• Christian Michaels

Six Nations vs. Super Bowl: Marketing Strategies Either Side of the Pond

With the commencement of the Six Nations and the recent passing of the Super Bowl we have been thinking about the vast difference in these sporting occasions and more importantly, how they are marketed. Though the sports have the same origins in history their development and images couldn’t be further apart.

The Six nations

So how does the Six Nations brand itself? It’s rather simple. The build up to the tournament, which starts in February every year, is focused around the beauty of the sport and the fierceness of the competition. As the nations taking part are in such close proximity to one another, rivalry is a huge part of the tournament. The preamble subtly evokes nostalgia by referring to the greatest upsets, triumphs and disappointments of years gone by.

Furthermore, Guinness, who sponsor the tournament, follow this nostalgic and subtle strategy in their adverts around the tournament. In their advertisement for the 2019 tournament they used a beautiful advert in which two sons are encouraged by their recently deceased mother in her will to spend every penny she left on going to the Six Nations. The ensuing events see the two brothers touring Europe, following Wales, and literally using their mother’s red dragon-woven purse to pay for everything. You are drawn in by the memories of years past and the hope for the years to come; it teases your interests whilst reaffirming your love of the sport and competition. It is in fact beautiful in its simplicity. The Six Nations is an evocative tournament, especially in the U.K, where every game is seen as a grudge match with each team battling for bragging rights over the British Isles for the next eleven months.

The Super Bowl

The glitz and glamour of the Super Bowl has increased in popularity in Britain over recent years. In fact, it seems that its over-the-top nature is in fact what makes it so popular internationally. The novel nature of a game that lasts seven hours, thrown in with an indulgent half time performance and more advertising space than you can shake a red, white n’ blue stick at, is actually rather appealing. There is almost a somewhat comical aspect to the Super Bowl, with Brits finding it rather amusing to see the vast differences between themselves and their trans-Atlantic counterparts.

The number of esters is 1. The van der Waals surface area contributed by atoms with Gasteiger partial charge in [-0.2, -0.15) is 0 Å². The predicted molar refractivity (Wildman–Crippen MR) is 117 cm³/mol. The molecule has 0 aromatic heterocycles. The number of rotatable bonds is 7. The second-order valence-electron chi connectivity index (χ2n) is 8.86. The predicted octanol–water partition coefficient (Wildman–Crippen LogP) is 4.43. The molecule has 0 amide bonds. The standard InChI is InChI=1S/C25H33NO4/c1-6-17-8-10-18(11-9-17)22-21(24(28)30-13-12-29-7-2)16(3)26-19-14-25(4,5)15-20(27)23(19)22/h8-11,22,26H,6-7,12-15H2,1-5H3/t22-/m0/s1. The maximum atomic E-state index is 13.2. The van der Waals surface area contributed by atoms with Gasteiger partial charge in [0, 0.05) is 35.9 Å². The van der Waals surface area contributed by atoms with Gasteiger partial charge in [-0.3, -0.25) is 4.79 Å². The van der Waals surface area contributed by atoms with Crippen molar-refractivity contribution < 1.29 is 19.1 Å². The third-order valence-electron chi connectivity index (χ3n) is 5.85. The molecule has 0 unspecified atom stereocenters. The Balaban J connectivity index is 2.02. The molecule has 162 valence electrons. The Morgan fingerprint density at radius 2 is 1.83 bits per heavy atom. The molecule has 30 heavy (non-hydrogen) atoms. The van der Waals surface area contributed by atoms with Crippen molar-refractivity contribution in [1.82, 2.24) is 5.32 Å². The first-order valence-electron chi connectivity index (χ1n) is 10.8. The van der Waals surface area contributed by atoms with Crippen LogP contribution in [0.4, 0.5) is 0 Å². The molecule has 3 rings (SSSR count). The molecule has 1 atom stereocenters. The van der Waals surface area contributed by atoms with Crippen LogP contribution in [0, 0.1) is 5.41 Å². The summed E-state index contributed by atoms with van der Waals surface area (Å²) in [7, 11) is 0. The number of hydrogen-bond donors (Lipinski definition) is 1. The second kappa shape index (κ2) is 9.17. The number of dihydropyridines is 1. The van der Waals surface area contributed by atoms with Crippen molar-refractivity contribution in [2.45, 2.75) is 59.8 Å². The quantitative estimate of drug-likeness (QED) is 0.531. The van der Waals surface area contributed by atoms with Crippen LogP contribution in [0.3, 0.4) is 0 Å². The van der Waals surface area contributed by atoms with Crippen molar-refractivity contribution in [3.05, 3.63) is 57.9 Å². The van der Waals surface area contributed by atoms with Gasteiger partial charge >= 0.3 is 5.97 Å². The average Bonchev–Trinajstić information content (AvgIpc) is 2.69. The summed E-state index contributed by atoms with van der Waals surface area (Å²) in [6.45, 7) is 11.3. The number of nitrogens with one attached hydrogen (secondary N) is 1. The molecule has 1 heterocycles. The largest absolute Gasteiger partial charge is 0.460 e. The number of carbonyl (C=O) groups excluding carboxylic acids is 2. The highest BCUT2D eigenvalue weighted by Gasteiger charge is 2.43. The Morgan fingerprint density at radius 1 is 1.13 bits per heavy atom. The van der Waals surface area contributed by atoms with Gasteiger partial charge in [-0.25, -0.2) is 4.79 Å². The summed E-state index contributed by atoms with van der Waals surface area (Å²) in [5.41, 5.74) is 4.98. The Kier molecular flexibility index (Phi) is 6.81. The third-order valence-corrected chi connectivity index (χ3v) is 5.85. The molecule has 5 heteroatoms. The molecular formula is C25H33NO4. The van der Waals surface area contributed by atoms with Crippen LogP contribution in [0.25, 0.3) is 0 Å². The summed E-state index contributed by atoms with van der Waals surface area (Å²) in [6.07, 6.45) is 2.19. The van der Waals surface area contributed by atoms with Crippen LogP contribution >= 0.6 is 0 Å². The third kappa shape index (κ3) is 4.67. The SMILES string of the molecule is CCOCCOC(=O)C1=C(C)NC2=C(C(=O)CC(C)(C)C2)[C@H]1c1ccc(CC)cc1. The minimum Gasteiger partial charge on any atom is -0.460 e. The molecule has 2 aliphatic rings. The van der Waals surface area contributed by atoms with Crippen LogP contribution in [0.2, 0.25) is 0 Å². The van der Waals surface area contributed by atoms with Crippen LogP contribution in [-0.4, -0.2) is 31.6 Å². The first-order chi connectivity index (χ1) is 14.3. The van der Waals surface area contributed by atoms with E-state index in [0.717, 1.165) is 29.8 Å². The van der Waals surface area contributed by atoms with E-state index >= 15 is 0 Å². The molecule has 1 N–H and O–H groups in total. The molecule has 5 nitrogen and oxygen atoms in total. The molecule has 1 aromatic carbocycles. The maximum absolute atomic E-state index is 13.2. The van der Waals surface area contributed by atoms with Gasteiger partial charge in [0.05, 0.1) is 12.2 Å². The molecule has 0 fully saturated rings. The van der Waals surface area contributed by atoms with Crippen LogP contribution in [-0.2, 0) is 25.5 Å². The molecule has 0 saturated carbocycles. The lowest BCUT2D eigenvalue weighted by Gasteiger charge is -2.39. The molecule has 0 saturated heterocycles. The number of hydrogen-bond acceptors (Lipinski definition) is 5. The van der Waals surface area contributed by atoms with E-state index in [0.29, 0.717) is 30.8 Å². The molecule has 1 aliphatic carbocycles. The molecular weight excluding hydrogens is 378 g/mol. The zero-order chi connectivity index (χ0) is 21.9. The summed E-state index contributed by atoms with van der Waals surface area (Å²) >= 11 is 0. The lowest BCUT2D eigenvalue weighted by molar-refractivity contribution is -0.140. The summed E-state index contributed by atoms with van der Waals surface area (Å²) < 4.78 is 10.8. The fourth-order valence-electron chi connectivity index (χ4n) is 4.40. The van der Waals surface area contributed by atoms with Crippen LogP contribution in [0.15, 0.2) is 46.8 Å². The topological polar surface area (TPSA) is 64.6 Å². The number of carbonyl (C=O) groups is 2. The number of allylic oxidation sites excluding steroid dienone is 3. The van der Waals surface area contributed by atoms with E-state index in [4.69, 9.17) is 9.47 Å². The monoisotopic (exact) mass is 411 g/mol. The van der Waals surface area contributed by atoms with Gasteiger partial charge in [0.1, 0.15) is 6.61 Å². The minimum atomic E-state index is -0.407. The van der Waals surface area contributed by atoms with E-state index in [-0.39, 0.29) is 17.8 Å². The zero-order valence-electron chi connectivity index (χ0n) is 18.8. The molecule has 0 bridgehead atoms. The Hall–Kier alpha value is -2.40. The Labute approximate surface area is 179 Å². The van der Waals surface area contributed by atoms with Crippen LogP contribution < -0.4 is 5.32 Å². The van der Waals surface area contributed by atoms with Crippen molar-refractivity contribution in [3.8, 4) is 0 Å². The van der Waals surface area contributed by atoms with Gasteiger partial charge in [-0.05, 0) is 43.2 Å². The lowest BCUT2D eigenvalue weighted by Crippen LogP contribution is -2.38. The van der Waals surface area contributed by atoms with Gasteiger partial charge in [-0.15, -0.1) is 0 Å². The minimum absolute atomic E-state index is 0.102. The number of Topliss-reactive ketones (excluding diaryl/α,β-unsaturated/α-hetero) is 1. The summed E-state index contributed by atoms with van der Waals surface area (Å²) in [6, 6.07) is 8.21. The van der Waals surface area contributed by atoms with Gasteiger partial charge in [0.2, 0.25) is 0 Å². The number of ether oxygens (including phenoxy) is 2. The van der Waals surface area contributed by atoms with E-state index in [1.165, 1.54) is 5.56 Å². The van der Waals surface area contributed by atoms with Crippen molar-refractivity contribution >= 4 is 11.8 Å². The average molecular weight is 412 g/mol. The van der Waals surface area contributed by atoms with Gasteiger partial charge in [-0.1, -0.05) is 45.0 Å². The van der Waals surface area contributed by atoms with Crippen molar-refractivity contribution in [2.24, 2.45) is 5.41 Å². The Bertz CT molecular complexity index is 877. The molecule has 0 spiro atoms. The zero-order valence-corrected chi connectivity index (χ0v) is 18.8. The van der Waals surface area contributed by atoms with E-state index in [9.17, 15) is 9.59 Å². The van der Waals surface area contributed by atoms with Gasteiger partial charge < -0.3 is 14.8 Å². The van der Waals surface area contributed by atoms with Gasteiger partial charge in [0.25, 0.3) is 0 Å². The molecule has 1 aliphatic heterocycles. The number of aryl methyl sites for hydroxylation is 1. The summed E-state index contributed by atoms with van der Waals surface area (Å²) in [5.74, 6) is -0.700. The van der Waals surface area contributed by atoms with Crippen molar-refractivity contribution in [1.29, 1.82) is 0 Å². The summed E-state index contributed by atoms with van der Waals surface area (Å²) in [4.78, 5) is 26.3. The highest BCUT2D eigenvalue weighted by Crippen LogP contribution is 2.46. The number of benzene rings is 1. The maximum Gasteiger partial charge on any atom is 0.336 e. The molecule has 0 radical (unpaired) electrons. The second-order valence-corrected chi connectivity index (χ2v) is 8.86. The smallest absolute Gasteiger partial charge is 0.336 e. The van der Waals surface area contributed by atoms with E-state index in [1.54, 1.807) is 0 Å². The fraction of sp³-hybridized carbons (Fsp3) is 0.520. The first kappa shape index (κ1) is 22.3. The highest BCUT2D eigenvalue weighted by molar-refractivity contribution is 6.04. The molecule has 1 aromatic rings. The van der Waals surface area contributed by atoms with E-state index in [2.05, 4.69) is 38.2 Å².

In America, the advertising of the Super Bowl comes at massive expense to the NFL, however, the more effectively they can create hype around it, the more they can charge for their advert slots. An advert for the Super Bowl showdown, alongside American football in general, will often contain flying graphics, overly-intense music and mobile presenters who seem to be constantly jogging around the studio. So, why this blitzkrieg approach to advertisement? Well, it’s an entirely different market separated by a huge ocean and a few centuries of different cultural developments. Though it generally lacks any subtleties there is something about the American way of advertising which is so consumable, it really does draw you in.

The marketing of the Super Bowl has made it a fixture in the international sports calendar. However, it is very much a once-a-year occasion for Brits and Europeans alike. Non-Americans show little or no interest in the games leading up to the Super Bowl, just the grand finale itself. We believe this is because it is only the nature of the spectacle that draws in the foreign audience for the Super Bowl. Moreover, this would not necessarily work over the course of a sporting season or a longer tournament, as it isn’t the sportsmanship, history or rules of the NFL which draws in foreign audiences, just the idea of watching an overly zealous and flamboyant finale.

So Where do We Stand on all this?

While the Six Nations’ advertising campaigns are beautiful in their simplicity, the Super Bowl’s counterparts are enticing in their over-complexion. These tournaments give us a great insight into the psyche of the sports followers and their expectations, as well as an insight into the expectations of audiences either side of the pond.

Though the novel appeal of the Super Bowl has made it a fixture in the world’s sports calendar, it lacks the advertising model to sustain interest in more than just a one-off occasion in a British market. We see merits in both strategies, the Six Nations has its nostalgia, while the Super Bowl excels in its ability to advertise and deliver a truly fanatical display of flamboyancy. Although, as a British company we operate more on the rugby field than the American football one, delivering impactful designs, strategies and content, built to stand the test of time!

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